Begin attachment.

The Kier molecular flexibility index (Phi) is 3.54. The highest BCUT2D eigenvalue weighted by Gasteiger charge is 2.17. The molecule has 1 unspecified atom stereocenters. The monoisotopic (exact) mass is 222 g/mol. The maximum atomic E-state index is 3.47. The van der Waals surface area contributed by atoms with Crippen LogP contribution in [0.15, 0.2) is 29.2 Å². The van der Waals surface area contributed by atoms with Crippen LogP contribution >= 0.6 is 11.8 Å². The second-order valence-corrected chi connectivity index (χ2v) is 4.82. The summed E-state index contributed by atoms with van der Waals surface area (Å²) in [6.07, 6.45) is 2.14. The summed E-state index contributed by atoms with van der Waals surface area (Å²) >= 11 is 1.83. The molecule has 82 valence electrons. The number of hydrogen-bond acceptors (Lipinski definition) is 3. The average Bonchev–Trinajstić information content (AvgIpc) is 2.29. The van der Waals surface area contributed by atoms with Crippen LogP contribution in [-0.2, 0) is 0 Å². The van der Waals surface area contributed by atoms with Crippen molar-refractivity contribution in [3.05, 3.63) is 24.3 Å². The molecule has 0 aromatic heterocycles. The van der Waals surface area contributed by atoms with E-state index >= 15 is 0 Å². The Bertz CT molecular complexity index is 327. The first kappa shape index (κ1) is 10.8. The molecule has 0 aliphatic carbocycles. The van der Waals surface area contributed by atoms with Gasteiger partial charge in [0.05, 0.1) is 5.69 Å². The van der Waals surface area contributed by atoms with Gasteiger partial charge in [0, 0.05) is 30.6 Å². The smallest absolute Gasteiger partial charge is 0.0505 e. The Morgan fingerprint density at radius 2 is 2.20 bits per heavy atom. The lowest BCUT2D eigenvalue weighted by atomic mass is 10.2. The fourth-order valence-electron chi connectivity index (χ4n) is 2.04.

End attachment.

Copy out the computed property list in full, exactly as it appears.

The Kier molecular flexibility index (Phi) is 3.54. The highest BCUT2D eigenvalue weighted by Gasteiger charge is 2.17. The molecule has 1 unspecified atom stereocenters. The monoisotopic (exact) mass is 222 g/mol. The maximum atomic E-state index is 3.47. The van der Waals surface area contributed by atoms with Crippen LogP contribution in [0.15, 0.2) is 29.2 Å². The van der Waals surface area contributed by atoms with Crippen LogP contribution >= 0.6 is 11.8 Å². The second-order valence-corrected chi connectivity index (χ2v) is 4.82. The summed E-state index contributed by atoms with van der Waals surface area (Å²) in [6.07, 6.45) is 2.14. The summed E-state index contributed by atoms with van der Waals surface area (Å²) >= 11 is 1.83. The molecule has 82 valence electrons. The number of hydrogen-bond acceptors (Lipinski definition) is 3. The average Bonchev–Trinajstić information content (AvgIpc) is 2.29. The van der Waals surface area contributed by atoms with Crippen LogP contribution in [-0.2, 0) is 0 Å². The van der Waals surface area contributed by atoms with Crippen molar-refractivity contribution in [3.05, 3.63) is 24.3 Å². The molecule has 0 aromatic heterocycles. The van der Waals surface area contributed by atoms with E-state index >= 15 is 0 Å². The Bertz CT molecular complexity index is 327. The first kappa shape index (κ1) is 10.8. The molecule has 0 aliphatic carbocycles. The van der Waals surface area contributed by atoms with Gasteiger partial charge in [0.05, 0.1) is 5.69 Å². The van der Waals surface area contributed by atoms with Gasteiger partial charge in [0, 0.05) is 30.6 Å². The smallest absolute Gasteiger partial charge is 0.0505 e. The Morgan fingerprint density at radius 2 is 2.20 bits per heavy atom. The lowest BCUT2D eigenvalue weighted by atomic mass is 10.2. The fourth-order valence-electron chi connectivity index (χ4n) is 2.04.